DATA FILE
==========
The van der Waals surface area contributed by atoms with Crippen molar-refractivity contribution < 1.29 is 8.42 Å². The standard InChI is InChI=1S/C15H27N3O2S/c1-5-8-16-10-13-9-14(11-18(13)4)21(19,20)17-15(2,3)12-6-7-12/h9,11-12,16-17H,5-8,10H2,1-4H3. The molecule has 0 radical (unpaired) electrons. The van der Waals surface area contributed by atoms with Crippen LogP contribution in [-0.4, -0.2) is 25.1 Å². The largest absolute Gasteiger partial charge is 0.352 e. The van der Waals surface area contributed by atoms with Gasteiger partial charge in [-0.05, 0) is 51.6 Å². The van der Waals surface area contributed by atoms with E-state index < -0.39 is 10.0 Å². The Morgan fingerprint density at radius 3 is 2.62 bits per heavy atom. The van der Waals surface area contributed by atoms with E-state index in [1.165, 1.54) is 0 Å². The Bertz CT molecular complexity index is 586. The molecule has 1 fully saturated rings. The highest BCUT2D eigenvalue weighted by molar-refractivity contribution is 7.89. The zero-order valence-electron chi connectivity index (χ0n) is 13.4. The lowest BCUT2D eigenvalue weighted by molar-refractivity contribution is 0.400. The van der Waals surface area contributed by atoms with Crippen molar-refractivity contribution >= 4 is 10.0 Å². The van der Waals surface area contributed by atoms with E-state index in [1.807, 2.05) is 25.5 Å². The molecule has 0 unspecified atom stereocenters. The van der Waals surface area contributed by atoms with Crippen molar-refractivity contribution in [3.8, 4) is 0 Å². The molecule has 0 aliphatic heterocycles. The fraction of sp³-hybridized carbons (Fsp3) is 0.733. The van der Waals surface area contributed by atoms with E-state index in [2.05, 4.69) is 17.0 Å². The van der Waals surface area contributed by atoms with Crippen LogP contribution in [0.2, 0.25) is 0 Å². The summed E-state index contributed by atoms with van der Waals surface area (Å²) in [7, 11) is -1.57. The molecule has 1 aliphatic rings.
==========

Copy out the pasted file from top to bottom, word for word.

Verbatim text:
The van der Waals surface area contributed by atoms with Crippen molar-refractivity contribution < 1.29 is 8.42 Å². The standard InChI is InChI=1S/C15H27N3O2S/c1-5-8-16-10-13-9-14(11-18(13)4)21(19,20)17-15(2,3)12-6-7-12/h9,11-12,16-17H,5-8,10H2,1-4H3. The molecule has 0 radical (unpaired) electrons. The van der Waals surface area contributed by atoms with Crippen LogP contribution in [-0.4, -0.2) is 25.1 Å². The largest absolute Gasteiger partial charge is 0.352 e. The van der Waals surface area contributed by atoms with Gasteiger partial charge in [-0.05, 0) is 51.6 Å². The van der Waals surface area contributed by atoms with E-state index < -0.39 is 10.0 Å². The Morgan fingerprint density at radius 3 is 2.62 bits per heavy atom. The van der Waals surface area contributed by atoms with E-state index in [1.165, 1.54) is 0 Å². The Bertz CT molecular complexity index is 586. The molecule has 1 fully saturated rings. The highest BCUT2D eigenvalue weighted by molar-refractivity contribution is 7.89. The zero-order valence-electron chi connectivity index (χ0n) is 13.4. The lowest BCUT2D eigenvalue weighted by molar-refractivity contribution is 0.400. The van der Waals surface area contributed by atoms with Crippen molar-refractivity contribution >= 4 is 10.0 Å². The van der Waals surface area contributed by atoms with E-state index in [1.807, 2.05) is 25.5 Å². The molecule has 0 unspecified atom stereocenters. The van der Waals surface area contributed by atoms with Crippen molar-refractivity contribution in [3.8, 4) is 0 Å². The molecule has 0 aliphatic heterocycles. The fraction of sp³-hybridized carbons (Fsp3) is 0.733. The van der Waals surface area contributed by atoms with E-state index in [2.05, 4.69) is 17.0 Å². The van der Waals surface area contributed by atoms with Crippen LogP contribution in [0.2, 0.25) is 0 Å². The summed E-state index contributed by atoms with van der Waals surface area (Å²) in [7, 11) is -1.57. The molecule has 1 aliphatic rings.